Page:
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Free to Be Aware - HIV Prevention

CW21 WTTO Birmingham :: Community - Free to Be Aware - AIDS Alabama

GET TESTED - June 27 is National HIV Testing Day

1. ABSTINANCE - EFFECTIVENESS 100% - Don't have sexual intercourse


  • Effective condom materials-latex and polyurethane
  • Lubricants-use only water based lubricants with latex condoms. Oil based lubricants, like Vaseline, break down latex and reduce its effectiveness.
  • You need to use a new condom every time you have sexual intercourse. Never use the same condom twice.
  • Condom Safety-always check the package expiration or manufacture dates. Condoms are sensitive to heat and light exposure. Therefore, do not use a condom if it has become sticky or very dry as this may mean that the condom has deteriorated.

"The main reason that condoms sometimes fail to prevent HIV/STD infection or pregnancy is incorrect or inconsistent use, not the failure of the condom itself. Using oil-based lubricants can weaken the latex, causing the condom to break. Condoms can also be weakened by exposure to heat or sunlight or by age, or they can be torn by teeth or fingernails." **


Human - because the virus can only infect human beings. Although similar diseases exist in other animals, such as monkeys and cats, those viruses cannot infect humans nor can HIV infect other animals.

Immunodeficiency - because the virus creates a deficiency with the body's immune system, causing it to fail to work properly.

Virus - because the organism is a virus which is incapable of reproducing by itself; it must use a human cell to reproduce.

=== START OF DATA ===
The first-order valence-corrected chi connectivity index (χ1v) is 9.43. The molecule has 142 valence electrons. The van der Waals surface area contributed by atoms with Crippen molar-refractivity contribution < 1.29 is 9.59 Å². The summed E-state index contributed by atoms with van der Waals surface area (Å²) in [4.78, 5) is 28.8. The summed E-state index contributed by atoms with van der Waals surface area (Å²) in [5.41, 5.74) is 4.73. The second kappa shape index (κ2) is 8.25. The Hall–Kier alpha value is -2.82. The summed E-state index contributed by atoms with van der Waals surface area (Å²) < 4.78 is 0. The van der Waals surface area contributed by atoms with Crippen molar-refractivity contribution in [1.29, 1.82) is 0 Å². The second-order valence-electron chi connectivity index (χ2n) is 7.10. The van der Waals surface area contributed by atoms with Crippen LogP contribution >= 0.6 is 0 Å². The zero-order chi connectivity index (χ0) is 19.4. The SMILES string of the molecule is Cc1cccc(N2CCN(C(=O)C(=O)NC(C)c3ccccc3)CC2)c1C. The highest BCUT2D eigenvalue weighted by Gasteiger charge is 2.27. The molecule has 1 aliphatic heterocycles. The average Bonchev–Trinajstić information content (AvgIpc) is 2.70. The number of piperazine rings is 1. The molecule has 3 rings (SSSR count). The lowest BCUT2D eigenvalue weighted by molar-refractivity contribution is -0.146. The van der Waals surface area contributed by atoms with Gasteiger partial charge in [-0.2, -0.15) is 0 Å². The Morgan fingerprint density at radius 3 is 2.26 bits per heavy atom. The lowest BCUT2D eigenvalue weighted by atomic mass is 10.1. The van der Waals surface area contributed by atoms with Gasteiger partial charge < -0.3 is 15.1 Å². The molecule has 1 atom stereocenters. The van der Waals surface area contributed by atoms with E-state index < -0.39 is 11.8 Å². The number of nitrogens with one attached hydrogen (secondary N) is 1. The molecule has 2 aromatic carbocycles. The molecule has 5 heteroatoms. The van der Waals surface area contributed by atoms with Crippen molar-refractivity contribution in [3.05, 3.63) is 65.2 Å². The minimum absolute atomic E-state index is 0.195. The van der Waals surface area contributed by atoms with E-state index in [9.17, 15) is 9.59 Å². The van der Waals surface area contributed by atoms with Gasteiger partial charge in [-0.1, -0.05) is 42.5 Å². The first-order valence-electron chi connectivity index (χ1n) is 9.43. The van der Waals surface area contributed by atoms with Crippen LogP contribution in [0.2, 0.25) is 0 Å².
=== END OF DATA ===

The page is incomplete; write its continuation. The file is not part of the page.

HIV (Human Immunodeficiency Virus) is a virus that affects certain white blood cells—CD4 T cells—that manage human immune system responses. When these blood cells are damaged, it becomes difficult for people to fight off infections or diseases. This condition is called "HIV disease."


We tend to think of "disease" in simple terms: infection equals illness. It's a little different with HIV since the virus can cause slow, subtle damage to the immune system long before an infected person will feel ill. Most health care providers use the term "HIV disease" to identify the variety of changes a person may experience, from initial infection to more advanced stages of serious, life-threatening illness. The term describes the medical condition of anyone infected with the virus, regardless of his or her symptoms.


HIV Must Be Present—Infection may only occur if one of the persons involved in an exposure situation is infected with HIV. Some people assume that certain behaviors or exposure situations can cause HIV disease, even if the virus is not present. This is not true.

There Needs to Be Enough Virus—The concentration of HIV determines whether infection will occur. In blood, for example, the virus is very concentrated. A small amount of blood is enough to infect someone. Also, the concentration of virus in blood or other fluids can change, in the same person, over time.

HIV Must Get into the Bloodstream—It is not enough to be in contact with an infected fluid for HIV to be transmitted. Healthy, intact skin does not allow HIV to get into the body.

HIV can enter through an open cut or sore, or through contact with the mucous membranes. Transmission risk is very high when HIV comes in contact with the more porous mucous membranes in the genitals, the anus, and the rectum, which are inefficient barriers to HIV. Transmission is also possible through oral sex because body fluids can enter the bloodstream through cuts in the mouth.

Paths of Infection—HIV can be transmitted through:

  • Unprotected vaginal, anal and oral sex
  • Direct blood contact, which may occur through needle sharing, transfusions, accidents in health care settings, or certain blood products
  • Mother to baby; before or during birth or through breast milk

Infectious Fluids—HIV can be transmitted from an infected person to another through:

  • Blood Semen (including pre-seminal fluid)
  • Vaginal secretions HIV can also be transmitted through the following bodily secretions, in limited circumstances where there is exposure to large quantities
  • Breast milk-expressed through feeding

Non-Infectious Fluids